AnalysesArmed Violence

Data Says Security Improved In 22 Nigerian States This Year. Here Are Their Names.

When we consider the difference in death tolls, we can see that the states that recorded the most significant improvements are Niger, Zamfara, Kaduna, Katsina, and Kebbi.

Data shows Nigeria recorded an overall improvement in security in 2023, but some states more than others.

The Armed Conflict Location and Event Data (ACLED) Project has collected data on incidents of political violence in Nigeria from 1997 to date — currently, up to Dec. 8, 2023. This includes information on violence against civilians, armed clashes, riots, protests, and explosions. HumAngle extracted figures from this database for incidents between Jan. 1 and Dec. 8 for both 2022 and 2023 to see how the country has fared compared to last year.

There are several ways to look at the numbers. But our analysis showed that security improved in 22 of Nigeria’s 37 states (including the Federal Capital Territory) — whether we use the number of violent incidents or the rate of fatalities as the metric. Seventeen states recorded improvements under both indices.

When we consider the difference in death tolls, we can see that the states that recorded the most significant improvements are Niger, Zamfara, Kaduna, Katsina, and Kebbi.

Other places where security improved from a reduction in fatalities include Abia, Akwa Ibom, Anambra, Bayelsa, Cross River, Delta, Ebonyi, Edo, Enugu, Gombe, Jigawa, Kogi, Kwara, Lagos, Ondo, Taraba, and the Federal Capital Territory (FCT).

Meanwhile, the worst-performing states are Sokoto, Yobe, Benue, Borno, Nasarawa, Rivers, and Bauchi.

If we group the states into their various geopolitical zones, we also see that four of the six zones recorded a fall in both the number of violent incidents and fatalities. Those were the North West, North Central, South East, and South West. 

The South South recorded a slight reduction in fatalities but an increase in violent events (no thanks to the situation in Bayelsa, Cross River, and Rivers states), while the North East worsened in both scenarios (mostly due to events in Bauchi, Borno, and Yobe).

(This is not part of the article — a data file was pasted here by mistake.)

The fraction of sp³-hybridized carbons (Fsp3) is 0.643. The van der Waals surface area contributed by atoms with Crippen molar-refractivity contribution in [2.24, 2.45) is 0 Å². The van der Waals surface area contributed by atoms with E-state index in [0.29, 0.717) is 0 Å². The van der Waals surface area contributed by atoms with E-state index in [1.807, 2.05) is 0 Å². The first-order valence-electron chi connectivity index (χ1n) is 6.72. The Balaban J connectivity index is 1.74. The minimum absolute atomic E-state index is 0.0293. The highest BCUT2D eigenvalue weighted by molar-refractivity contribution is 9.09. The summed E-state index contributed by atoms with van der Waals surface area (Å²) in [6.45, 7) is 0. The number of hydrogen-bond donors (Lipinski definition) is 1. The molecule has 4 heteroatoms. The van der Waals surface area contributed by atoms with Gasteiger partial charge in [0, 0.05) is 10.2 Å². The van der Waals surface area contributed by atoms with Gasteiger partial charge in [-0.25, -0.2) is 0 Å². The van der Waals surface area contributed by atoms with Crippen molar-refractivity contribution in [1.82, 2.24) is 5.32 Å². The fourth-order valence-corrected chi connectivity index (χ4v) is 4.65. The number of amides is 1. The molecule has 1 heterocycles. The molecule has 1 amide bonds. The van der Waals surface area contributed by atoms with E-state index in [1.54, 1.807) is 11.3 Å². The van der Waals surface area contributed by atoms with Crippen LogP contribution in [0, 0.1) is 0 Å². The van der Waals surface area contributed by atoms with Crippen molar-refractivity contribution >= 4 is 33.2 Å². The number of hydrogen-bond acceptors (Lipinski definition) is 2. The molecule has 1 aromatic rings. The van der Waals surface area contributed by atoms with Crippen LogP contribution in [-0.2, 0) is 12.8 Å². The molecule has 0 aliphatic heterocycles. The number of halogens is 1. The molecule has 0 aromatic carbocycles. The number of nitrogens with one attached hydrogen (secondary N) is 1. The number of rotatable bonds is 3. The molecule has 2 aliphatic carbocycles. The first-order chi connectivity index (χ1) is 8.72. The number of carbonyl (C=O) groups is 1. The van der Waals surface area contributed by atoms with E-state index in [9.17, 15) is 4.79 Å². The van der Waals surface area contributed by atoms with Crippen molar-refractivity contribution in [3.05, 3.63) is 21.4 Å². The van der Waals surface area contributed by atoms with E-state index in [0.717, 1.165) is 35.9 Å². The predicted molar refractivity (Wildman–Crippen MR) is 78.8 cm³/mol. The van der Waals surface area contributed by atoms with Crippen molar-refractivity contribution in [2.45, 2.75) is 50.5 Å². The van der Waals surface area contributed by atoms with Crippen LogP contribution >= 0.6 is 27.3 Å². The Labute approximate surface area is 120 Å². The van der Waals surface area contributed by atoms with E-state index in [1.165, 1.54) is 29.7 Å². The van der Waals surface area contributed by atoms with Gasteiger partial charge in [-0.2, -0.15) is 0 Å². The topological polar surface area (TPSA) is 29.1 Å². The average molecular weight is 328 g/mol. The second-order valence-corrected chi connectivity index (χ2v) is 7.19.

One notable place where improved security has been recorded is the 155-kilometre-long Abuja-Kaduna highway. Travellers along the road used to be — quite often — victims of kidnap-for-ransom operations, forcing many to travel using the train or by air. A HumAngle reporter who plied the route in 2020 described the experience as “three hours of uncertainty and anxiety”. Last year, authorities explained that the rehabilitation of the road had to be suspended owing to security threats.

But the situation has now improved. Traffic has increased, and roadside businesses are faring better, according to locals.

“We have taken steps to ensure that crime is reduced to the barest minimum to ensure security. We are taking the necessary steps to get rid of criminal elements terrorising motorists along the Abuja-Kaduna road, and very soon, Nigerians will see the difference,” Nigeria’s police chief Kayode Egbetokun, who was appointed this year, assured in August.

He explained that the force was setting up a Special Intervention Squad for this purpose.

Officers of the Nigerian Army under Operation Thunder Strike have also intensified efforts to restore security to the expressway and surrounding areas.

Nigeria has faced a multidimensional problem of insecurity for many years, ranging from jihadist insurgency in the northeastern region to terrorism and armed clashes in the North West and North Central. Attacks by violent separatist groups have also destabilised a great number of communities in the South East since 2021. Kidnappings, intercommunal clashes, and farmer-herder conflicts are also rife across the country.

President Bola Tinubu, who came to power this year, has promised to tackle these challenges. Statements from senior government officials indicate that the administration is focusing on inter-agency cooperation, building effective security institutions, investing in education, healthcare, and infrastructure, and encouraging peacebuilding efforts.

In July, Tinubu credited “positive results” seen in the fight against insecurity to the commitment and collaboration of the armed forces.

The federal government plans to spend $4 billion on defence and security next year, constituting 12 per cent of the total budget and a significant increase compared to the previous budget. Security analysts have, however, observed that for the allocation to yield tangible benefits, the government needs to do more to ensure accountability.

The record under Tinubu’s predecessor, Muhammadu Buhari, was not flattering. HumAngle’s analysis of data gathered by the Nigeria Security Tracker (NST) showed that an average of 22 people died every day in his eight years of office, with the security situation increasingly getting worse.

At one point, Buhari infamously said the government was doing its best to tackle the security challenges and that the country could do well to turn to God for divine intervention.

Click here to view the detailed data analysis.

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'Kunle Adebajo

Head of Investigations at HumAngle. ‘Kunle covers conflict alongside its many intricacies and fallouts. He also writes about disinformation, the environment, and human rights. He's won a couple of journalism awards, including the 2021 Wole Soyinka Award for Investigative Journalism, the 2022 African Fact-checking Award, and the 2023 Michael Elliott Award for Excellence in African Storytelling.

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